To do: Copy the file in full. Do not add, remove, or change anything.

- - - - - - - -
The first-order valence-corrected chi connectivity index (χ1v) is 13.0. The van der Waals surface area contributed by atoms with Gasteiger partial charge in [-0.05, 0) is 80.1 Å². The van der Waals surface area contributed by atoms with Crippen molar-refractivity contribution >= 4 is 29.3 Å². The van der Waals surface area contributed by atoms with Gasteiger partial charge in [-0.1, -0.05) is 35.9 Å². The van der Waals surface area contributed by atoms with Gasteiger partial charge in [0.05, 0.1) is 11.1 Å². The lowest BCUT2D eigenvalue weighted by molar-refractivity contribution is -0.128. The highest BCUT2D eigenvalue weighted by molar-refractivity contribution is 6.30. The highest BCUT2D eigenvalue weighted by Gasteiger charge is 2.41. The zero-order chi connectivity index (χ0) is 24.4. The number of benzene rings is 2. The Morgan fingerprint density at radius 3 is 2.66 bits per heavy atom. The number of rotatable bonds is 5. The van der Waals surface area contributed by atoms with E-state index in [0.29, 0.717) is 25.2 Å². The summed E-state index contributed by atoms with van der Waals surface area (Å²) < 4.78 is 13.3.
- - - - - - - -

The first-order valence-corrected chi connectivity index (χ1v) is 13.0. The van der Waals surface area contributed by atoms with Gasteiger partial charge in [-0.05, 0) is 80.1 Å². The van der Waals surface area contributed by atoms with Crippen molar-refractivity contribution >= 4 is 29.3 Å². The van der Waals surface area contributed by atoms with Gasteiger partial charge in [-0.1, -0.05) is 35.9 Å². The van der Waals surface area contributed by atoms with Gasteiger partial charge in [0.05, 0.1) is 11.1 Å². The lowest BCUT2D eigenvalue weighted by molar-refractivity contribution is -0.128. The highest BCUT2D eigenvalue weighted by molar-refractivity contribution is 6.30. The highest BCUT2D eigenvalue weighted by Gasteiger charge is 2.41. The zero-order chi connectivity index (χ0) is 24.4. The number of benzene rings is 2. The Morgan fingerprint density at radius 3 is 2.66 bits per heavy atom. The number of rotatable bonds is 5. The van der Waals surface area contributed by atoms with E-state index in [0.29, 0.717) is 25.2 Å². The summed E-state index contributed by atoms with van der Waals surface area (Å²) < 4.78 is 13.3.